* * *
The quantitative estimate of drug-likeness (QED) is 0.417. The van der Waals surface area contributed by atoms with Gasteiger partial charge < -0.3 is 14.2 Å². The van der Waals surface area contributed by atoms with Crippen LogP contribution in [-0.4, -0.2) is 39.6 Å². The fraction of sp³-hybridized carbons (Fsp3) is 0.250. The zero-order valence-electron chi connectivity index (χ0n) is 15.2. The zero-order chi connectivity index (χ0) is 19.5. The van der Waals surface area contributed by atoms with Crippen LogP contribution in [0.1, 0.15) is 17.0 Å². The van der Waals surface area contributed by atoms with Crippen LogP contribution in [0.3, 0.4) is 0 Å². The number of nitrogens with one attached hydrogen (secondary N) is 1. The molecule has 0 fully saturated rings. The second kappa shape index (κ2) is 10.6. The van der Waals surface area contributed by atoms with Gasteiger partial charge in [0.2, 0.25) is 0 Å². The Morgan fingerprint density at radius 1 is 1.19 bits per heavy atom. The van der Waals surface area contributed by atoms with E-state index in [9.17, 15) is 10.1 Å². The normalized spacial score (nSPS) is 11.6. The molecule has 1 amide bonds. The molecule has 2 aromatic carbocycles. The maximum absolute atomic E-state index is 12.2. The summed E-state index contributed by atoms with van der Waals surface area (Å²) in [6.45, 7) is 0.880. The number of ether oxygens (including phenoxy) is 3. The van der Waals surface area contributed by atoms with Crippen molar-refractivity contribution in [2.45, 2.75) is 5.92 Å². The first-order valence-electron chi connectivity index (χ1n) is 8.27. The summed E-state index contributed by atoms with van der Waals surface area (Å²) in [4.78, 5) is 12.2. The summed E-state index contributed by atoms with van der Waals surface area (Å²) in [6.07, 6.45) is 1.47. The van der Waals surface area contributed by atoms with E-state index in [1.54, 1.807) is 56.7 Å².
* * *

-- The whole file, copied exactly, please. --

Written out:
The quantitative estimate of drug-likeness (QED) is 0.417. The van der Waals surface area contributed by atoms with Gasteiger partial charge < -0.3 is 14.2 Å². The van der Waals surface area contributed by atoms with Crippen LogP contribution in [-0.4, -0.2) is 39.6 Å². The fraction of sp³-hybridized carbons (Fsp3) is 0.250. The zero-order valence-electron chi connectivity index (χ0n) is 15.2. The zero-order chi connectivity index (χ0) is 19.5. The van der Waals surface area contributed by atoms with Crippen LogP contribution in [0.1, 0.15) is 17.0 Å². The van der Waals surface area contributed by atoms with Crippen LogP contribution in [0.3, 0.4) is 0 Å². The number of nitrogens with one attached hydrogen (secondary N) is 1. The molecule has 0 fully saturated rings. The second kappa shape index (κ2) is 10.6. The van der Waals surface area contributed by atoms with Gasteiger partial charge in [0.2, 0.25) is 0 Å². The Morgan fingerprint density at radius 1 is 1.19 bits per heavy atom. The van der Waals surface area contributed by atoms with E-state index in [9.17, 15) is 10.1 Å². The normalized spacial score (nSPS) is 11.6. The molecule has 1 amide bonds. The molecule has 2 aromatic carbocycles. The maximum absolute atomic E-state index is 12.2. The summed E-state index contributed by atoms with van der Waals surface area (Å²) in [6.45, 7) is 0.880. The number of ether oxygens (including phenoxy) is 3. The van der Waals surface area contributed by atoms with Crippen molar-refractivity contribution in [2.45, 2.75) is 5.92 Å². The first-order valence-electron chi connectivity index (χ1n) is 8.27. The summed E-state index contributed by atoms with van der Waals surface area (Å²) in [4.78, 5) is 12.2. The summed E-state index contributed by atoms with van der Waals surface area (Å²) in [6.07, 6.45) is 1.47. The van der Waals surface area contributed by atoms with E-state index in [1.54, 1.807) is 56.7 Å².